Online leads are the lifeblood of many real estate businesses, and some agents and brokers pay a pretty penny each month to companies like realtor.com and Zillow to generate these leads with ZIP code-targeted ads and preferred placement on their sites.
But, as Boulder, Colorado-based broker E.J. Footer discovered, not all leads are good leads — in fact, behind those leads may be scammers looking to make a buck off unsuspecting agents.
Footer says he recently rejoined the National Association of Realtors, and someone suggested that he update his profile on realtor.com (which has a perpetual license to operate the site from NAR) even if he wasn’t planning to purchase leads or use some of the site’s other tools for agents.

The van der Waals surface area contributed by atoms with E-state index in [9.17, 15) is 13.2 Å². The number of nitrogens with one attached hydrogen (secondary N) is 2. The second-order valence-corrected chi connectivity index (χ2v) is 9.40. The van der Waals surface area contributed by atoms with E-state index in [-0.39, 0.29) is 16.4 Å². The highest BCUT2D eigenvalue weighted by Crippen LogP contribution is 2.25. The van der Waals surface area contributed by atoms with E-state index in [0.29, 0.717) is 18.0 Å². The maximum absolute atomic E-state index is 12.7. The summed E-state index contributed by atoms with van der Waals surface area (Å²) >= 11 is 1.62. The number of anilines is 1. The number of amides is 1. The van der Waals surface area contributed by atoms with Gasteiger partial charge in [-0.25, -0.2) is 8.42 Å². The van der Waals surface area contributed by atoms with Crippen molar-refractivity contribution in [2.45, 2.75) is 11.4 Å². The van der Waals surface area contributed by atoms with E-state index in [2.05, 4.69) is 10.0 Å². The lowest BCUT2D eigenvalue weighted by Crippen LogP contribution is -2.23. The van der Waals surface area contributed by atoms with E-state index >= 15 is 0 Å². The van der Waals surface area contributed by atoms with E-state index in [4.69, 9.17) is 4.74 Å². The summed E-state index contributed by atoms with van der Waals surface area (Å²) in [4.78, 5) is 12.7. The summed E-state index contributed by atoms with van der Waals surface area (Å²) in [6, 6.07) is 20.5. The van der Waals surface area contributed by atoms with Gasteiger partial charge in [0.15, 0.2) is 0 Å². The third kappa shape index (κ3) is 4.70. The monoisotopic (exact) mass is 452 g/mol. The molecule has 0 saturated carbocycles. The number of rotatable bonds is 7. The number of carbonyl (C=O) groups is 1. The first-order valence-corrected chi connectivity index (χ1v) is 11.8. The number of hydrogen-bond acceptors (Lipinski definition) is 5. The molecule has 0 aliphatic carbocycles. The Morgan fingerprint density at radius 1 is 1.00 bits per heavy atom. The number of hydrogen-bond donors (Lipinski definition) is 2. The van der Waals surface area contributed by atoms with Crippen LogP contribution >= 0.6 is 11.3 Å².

On January 7, about three weeks after he updated his profile, Footer received an email offering one pre-qualified real estate lead as a trial for realtor.com’s lead generation service. To receive the lead’s full information, which included a phone number and email address, all Footer had to do was pay $10.
“I had just signed up and never gotten a lead [from realtor.com] before, and at first I was very suspicious of it,” he said. “But I thought, well I did just sign back up with the Realtor association … and maybe this is just a [teaser] ad to buy an ad from them.”
So, Footer sent the $10 using his PayPal account and got a follow-up email with Sherri Kramer’s full phone number and email address.
He immediately sent Kramer an email introducing himself, and a few minutes later he got a one-sentence reply from Kramer, saying she…